* Reports disappointing results of esophagus drug trial
* Cephalon shares drop as much as 10 pct
* Cephalon delays decision on Ception acquisition (Adds detail in paragraph 5, updates share price)
By Toni Clarke
BOSTON, Nov 23 (Reuters) - An experimental drug that Cephalon Inc CEPH.O had hoped to add to its product line-up proved disappointing in a trial of patients with a rare type of inflammation of the esophagus, sending the company’s shares down as much as 10 percent on Monday.
The drug, Cinquil, was developed by privately held Ception Therapeutics Inc, to treat pediatric eosinophilic esophagitis, or EoE. Cephalon paid $100 million to Ception in January for an option to acquire the company and Cinquil, known generically as reslizumab, for $250 million.
“This eliminates one of the only sources of near-to-intermediate-term upside,” said Thomas Russo, an analyst at Robert W. Baird, in a research note. “We recommend assuming that reslizumab will not be filed for approval in EE without another trial, if ever.”
The drug had been expected to generate peak annual sales of around $500 million.
Shares of Cephalon, a drug company built on the back of its top-selling sleep-disorder drug Provigil, have fallen 34 percent since reaching a 52-week high of $81.35 in February, as they have also been hurt by concern that Nuvigil, Provigil’s successor, will have trouble reaching Provigil’s revenue level. Provigil loses patent protection in 2012.
The disappointing Cinquil data come less than a week after a trial of a potential new drug for lupus also showed mixed results in a clinical trial.
The drug, Lupuzor, is being developed by British drugmaker ImmuPharma Plc (IMM.L). Cephalon agreed in February to pay ImmuPharma $15 million for an option to acquire an exclusive, worldwide license for Lupuzor.
“Lupuzor is a long shot,” said Avik Roy, an analyst at Monness Crespi Hardt & Co, in a research note. “The data were encouraging in parts, but early; and even if the drug were to succeed in larger trials, the earliest it could get on the market is 2015.”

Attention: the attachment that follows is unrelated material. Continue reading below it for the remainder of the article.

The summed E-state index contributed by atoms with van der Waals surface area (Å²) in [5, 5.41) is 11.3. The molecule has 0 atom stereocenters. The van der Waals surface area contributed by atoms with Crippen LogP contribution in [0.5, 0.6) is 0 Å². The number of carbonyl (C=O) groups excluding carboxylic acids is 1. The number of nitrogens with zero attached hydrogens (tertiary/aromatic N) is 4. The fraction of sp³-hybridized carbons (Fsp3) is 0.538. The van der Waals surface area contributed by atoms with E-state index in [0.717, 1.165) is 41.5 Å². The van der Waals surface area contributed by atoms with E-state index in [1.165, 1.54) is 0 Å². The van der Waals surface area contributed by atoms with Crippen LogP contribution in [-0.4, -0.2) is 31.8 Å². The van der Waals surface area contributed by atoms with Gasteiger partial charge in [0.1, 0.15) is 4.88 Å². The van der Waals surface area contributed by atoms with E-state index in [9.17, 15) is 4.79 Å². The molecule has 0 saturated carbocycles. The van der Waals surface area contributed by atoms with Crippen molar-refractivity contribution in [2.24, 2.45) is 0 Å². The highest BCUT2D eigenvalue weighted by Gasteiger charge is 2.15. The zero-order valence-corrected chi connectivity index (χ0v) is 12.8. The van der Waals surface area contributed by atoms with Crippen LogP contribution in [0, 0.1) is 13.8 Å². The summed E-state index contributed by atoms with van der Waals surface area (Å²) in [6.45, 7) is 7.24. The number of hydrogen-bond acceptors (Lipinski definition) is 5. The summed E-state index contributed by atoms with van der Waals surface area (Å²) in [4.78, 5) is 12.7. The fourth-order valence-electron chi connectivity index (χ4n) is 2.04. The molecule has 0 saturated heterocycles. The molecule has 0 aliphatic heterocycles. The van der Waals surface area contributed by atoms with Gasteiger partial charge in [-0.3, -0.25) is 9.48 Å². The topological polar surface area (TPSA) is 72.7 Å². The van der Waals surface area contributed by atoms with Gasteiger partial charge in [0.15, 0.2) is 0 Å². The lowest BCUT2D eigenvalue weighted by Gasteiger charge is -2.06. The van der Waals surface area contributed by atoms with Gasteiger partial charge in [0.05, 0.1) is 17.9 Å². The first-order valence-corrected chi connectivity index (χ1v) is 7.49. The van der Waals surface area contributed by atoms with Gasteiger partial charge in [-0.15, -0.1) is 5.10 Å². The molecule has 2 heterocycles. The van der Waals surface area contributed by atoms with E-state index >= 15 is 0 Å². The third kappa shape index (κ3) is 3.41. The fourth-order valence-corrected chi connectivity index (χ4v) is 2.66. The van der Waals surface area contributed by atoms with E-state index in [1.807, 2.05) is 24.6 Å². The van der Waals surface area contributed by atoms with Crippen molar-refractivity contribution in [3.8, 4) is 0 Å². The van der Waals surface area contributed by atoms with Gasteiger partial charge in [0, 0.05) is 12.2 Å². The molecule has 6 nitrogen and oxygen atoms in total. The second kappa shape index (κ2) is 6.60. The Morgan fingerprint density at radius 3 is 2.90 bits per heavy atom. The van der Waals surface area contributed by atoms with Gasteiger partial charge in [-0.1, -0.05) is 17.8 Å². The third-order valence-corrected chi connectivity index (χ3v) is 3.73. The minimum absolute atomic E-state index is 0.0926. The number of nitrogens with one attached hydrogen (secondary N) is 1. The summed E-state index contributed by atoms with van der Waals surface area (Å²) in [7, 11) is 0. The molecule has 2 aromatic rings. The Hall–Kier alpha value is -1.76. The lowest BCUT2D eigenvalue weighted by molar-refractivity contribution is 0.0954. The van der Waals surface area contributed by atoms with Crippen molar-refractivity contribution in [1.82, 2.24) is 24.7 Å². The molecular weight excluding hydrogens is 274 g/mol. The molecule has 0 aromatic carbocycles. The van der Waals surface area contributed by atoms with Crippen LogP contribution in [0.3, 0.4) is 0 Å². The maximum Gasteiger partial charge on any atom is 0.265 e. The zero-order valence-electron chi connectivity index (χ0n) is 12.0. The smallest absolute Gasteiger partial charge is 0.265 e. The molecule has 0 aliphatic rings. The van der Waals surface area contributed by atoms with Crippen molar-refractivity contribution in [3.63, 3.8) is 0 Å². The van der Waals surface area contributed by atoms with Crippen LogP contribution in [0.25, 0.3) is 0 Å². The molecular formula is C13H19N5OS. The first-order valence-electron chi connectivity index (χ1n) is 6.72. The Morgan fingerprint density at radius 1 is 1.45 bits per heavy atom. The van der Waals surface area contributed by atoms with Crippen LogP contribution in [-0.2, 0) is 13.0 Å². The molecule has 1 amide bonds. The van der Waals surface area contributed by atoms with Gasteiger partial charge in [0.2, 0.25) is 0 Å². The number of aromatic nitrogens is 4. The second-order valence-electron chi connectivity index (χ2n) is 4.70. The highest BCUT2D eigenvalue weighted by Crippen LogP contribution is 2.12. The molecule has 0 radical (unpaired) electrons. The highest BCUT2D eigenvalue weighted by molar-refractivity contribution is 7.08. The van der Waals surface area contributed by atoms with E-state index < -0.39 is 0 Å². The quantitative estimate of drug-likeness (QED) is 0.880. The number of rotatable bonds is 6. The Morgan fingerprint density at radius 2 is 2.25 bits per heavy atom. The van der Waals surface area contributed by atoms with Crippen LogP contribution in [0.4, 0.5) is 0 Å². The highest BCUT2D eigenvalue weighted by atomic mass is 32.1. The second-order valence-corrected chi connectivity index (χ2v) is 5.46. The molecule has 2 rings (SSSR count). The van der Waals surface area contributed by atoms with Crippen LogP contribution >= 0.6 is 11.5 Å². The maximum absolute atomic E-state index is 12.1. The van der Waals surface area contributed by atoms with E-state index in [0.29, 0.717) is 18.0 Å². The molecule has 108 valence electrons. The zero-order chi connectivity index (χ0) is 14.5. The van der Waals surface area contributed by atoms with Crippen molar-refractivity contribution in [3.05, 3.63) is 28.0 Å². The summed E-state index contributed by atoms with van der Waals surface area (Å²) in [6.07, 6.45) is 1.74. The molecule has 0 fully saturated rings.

Analysts expect Cephalon’s shares to remain under pressure until it announces a new partnership or acquisition or until more clinical data are released later this year and early next year.
Frazer, Pennsylvania-based Cephalon and Ception have agreed to extend Cephalon’s option exercise period until after results of a mid-stage trial of Cinquil in a different condition — eosinophilic asthma.
“We note that Cinquil was not included in our estimates and that due to the option structure of Cephalon and Ception’s agreement, Cephalon’s financial exposure to Cinquil is somewhat limited,” said Chris Schott, an analyst at J.P. Morgan, in a research note. “That said ... with Cinquil representing one of Cephalon’s visible late-stage pipeline assets, we would expect the news to clearly weigh on sentiment surrounding Cephalon’s shares.”
The trial of Cinquil in EoE was designed to evaluate improvement in two endpoints. The first measured changes in the blood level of a type of white blood cell associated with the disease. The second measured changes in symptoms of the disease.
While there was a statistically significant reduction in white blood cells known as eosinophils in patients taking Cinquil compared with those taking a placebo, there was not a significant improvement in clinical symptoms.
Cephalon said the lack of statistical significance in clinical symptoms was because there was also a strong improvement in symptoms in patients taking the placebo.
The study evaluated the drug in 226 children between the age of five and 18. About 80,000 children in the United States have EoE, according to the Journal of Clinical Investigation.
EoE decreases the ability of the esophagus to stretch, making it harder to swallow and absorb solid food.
Symptoms of the disease in children include abdominal pain, nausea, vomiting and a failure to thrive.
“We view the reslizumab failure as a significant setback,” William Tanner, an analyst at Lazard Capital Markets, said in a research note. “Cephalon may be compelled to pursue additional in-licensing/acquisition as a result.”
Still, some analysts believe Cephalon’s shares could bounce back soon.
“It seems that some investors are taking advantage of the early weakness to buy calls,” said WhatsTrading.com option strategist Frederic Ruffy.
Overall options trading volume was double the norm, with about 26,000 calls traded versus 6,979 puts near midday, according to Trade Alert.
Cephalon’s shares were down $5.23, or 8.8 percent to $54.38 in afternoon trading on Nasdaq. Earlier they fell as low as $53.44. (Additional reporting by Doris Frankel) (Reporting by Toni Clarke, editing by Gerald E. McCormick and Gunna Dickson)